Employers and Elections

Chris Bonnett, Editor, businesshealth

Canadians in four provinces and one territory face elections in October. While voting is an act of citizenship for individuals, many organizations seek to understand and sometimes influence issues that are important to them as well. But for most employers, health hardly ever makes the A-list of mission-critical policy and program issues. Organizations might need to get more political and more strategic about their very large role in our health care system.

To start, employers (and often employees) contribute billions to support health services. Consider these recent figures:

  • Employer-sponsored extended health and dental plans cost $21 billion in 2008. An estimated $6 – $7 billion more was paid for disability plans.
  • In 2009, workers’ compensation boards collected $8.8 billion in employer premiums.
  • Payroll-based health, or health and education, taxes are levied in ON, QC, MB, and NL. The Ontario Employer Health Tax collects about $4.5 billion.
  • Premium taxes are collected by all provinces, and sales tax is also paid on premiums in ON and QC. In 2009, Ontario employers paid $390 million in premium tax, and $1 billion more in retail sales tax on group plans.
  • Canada Pension Plan Disability Benefits total $3.6 billion, and Employment Insurance pays out over $1 billion in sickness benefits.

Between employers (the lion’s share) and employees, these figures alone total almost $47 billion. The employer stake is very large, and very fragmented. Putting these numbers together is the only way to begin to shape a business case in strategic and, yes, political terms.

With so much money at stake, why aren’t employers on board? Where are the organizations that represent their interests? The Canadian Federation of Independent Business and the Chambers of Commerce could say much more about the overall health system and the scope and importance of employer-funded or sponsored health services. Insurers could provide much better industry-level data to help employers benchmark their benefit plans, or to help researchers better understand the importance of private health insurance.

It turns out employer advocacy with governments would likely be supported by employees. The 2011 sanofi-aventis Healthcare Survey, through its 1,598 plan member respondents, reported that a strong majority (86%) of plan members agree governments should actively support workplaces that promote better health and fitness. And almost two-thirds (63%) said governments should be highly involved in encouraging healthier employees and workplaces, with 30% more believing there should have at least moderate engagement. Finally, respondents agreed there should be tax incentives to encourage employers to provide (64% agreement) and individuals to participate (73% agreement) in worksite health initiatives. The survey report makes it clear that employees are well aware their employers have an important stake in health, and see opportunity in closer collaboration with governments.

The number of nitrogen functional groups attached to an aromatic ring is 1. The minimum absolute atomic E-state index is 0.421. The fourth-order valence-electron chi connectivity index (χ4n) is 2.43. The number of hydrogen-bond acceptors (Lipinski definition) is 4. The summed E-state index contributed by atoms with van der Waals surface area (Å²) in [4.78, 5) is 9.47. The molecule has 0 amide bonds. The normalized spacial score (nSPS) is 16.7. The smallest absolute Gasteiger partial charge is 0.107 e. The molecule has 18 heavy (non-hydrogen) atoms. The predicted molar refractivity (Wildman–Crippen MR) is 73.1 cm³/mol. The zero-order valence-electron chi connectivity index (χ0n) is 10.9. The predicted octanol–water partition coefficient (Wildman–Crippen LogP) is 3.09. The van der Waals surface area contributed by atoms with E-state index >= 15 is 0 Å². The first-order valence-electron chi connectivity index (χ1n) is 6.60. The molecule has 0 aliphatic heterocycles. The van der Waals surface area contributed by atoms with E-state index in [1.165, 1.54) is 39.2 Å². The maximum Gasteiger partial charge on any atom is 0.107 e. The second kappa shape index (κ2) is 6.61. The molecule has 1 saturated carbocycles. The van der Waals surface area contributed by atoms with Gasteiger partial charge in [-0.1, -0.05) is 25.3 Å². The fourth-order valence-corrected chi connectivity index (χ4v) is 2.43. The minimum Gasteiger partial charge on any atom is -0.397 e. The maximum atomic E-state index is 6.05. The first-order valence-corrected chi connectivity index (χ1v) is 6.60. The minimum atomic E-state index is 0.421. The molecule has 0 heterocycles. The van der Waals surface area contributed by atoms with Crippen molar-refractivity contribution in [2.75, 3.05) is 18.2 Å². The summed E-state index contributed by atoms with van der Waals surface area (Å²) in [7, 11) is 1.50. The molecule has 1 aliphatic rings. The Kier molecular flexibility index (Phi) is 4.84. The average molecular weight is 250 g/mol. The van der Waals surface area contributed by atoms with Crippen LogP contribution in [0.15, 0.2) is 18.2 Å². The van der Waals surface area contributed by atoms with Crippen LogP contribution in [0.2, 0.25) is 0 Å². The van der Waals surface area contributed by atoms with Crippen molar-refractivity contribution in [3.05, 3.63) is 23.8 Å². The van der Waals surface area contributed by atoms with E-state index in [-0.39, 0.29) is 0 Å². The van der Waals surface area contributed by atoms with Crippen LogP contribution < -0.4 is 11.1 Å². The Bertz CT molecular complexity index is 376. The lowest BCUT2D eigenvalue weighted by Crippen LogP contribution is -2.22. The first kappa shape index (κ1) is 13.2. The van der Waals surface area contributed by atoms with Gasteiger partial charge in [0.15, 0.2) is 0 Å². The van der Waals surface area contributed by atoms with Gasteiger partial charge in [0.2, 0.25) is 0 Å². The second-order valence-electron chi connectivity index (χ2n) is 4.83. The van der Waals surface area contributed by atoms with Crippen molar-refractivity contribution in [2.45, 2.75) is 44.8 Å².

Such arguments are made not to divide us and splinter the debate even further, but to see opportunity by working together. One of my academic mentors (Dr. Terry Sullivan) reminded me of a good example. Private plans could get better clinical and economic reviews by using and helping to fund organizations like the Canadian Agency for Drugs and Technology in Health, and the pan-Canadian Oncology Drug Review. More Canadians would get the benefit of better evidence. Employers could stop paying for products and services for which there is no compelling efficacy or cost-effectiveness. The employer influence might help speed these reviews, and ensure they become more relevant to workplaces. There are advantages for everyone in exploring such a model.

The famous Dofasco (now ArcelorMittal Dofasco) slogan "Our product is steel. Our strength is people" explicitly links products, performance, and the workforce. Looking after all those assets by taking a strategic and collaborative role in health issues fits well with a longer-term strategy to prevent illness and injury and improve access to health services.

With so many provincial elections at hand, the opportunity this time around is lost. But there will be a next time, and perhaps employers of all sizes and sectors will begin to engage governments in thoughtful initiatives in the interest of both parties, and the citizens they represent.

Sources: (1) 2011 sanofi-aventis Healthcare Survey, available at www.sanofi.ca. (2) Canadian Life and Health Insurance Association (www.clhia.ca): Key Statistics, and selected Budget Submissions. (3) Canadian Institute for Health Information (www.cihi.ca). (4) Annual reports of provincial Workers’ Compensation Boards, available at: www.awcbc.org. (5) 2011 Ontario Budget, available at: www.fin.gov.on.ca. (6) Reviews of selected national and provincial websites of Chambers of Commerce (available at:www.chamber.ca). (7) The website of the Canadian Federation of Independent Business (www.cfib.ca).


Categories: Editorial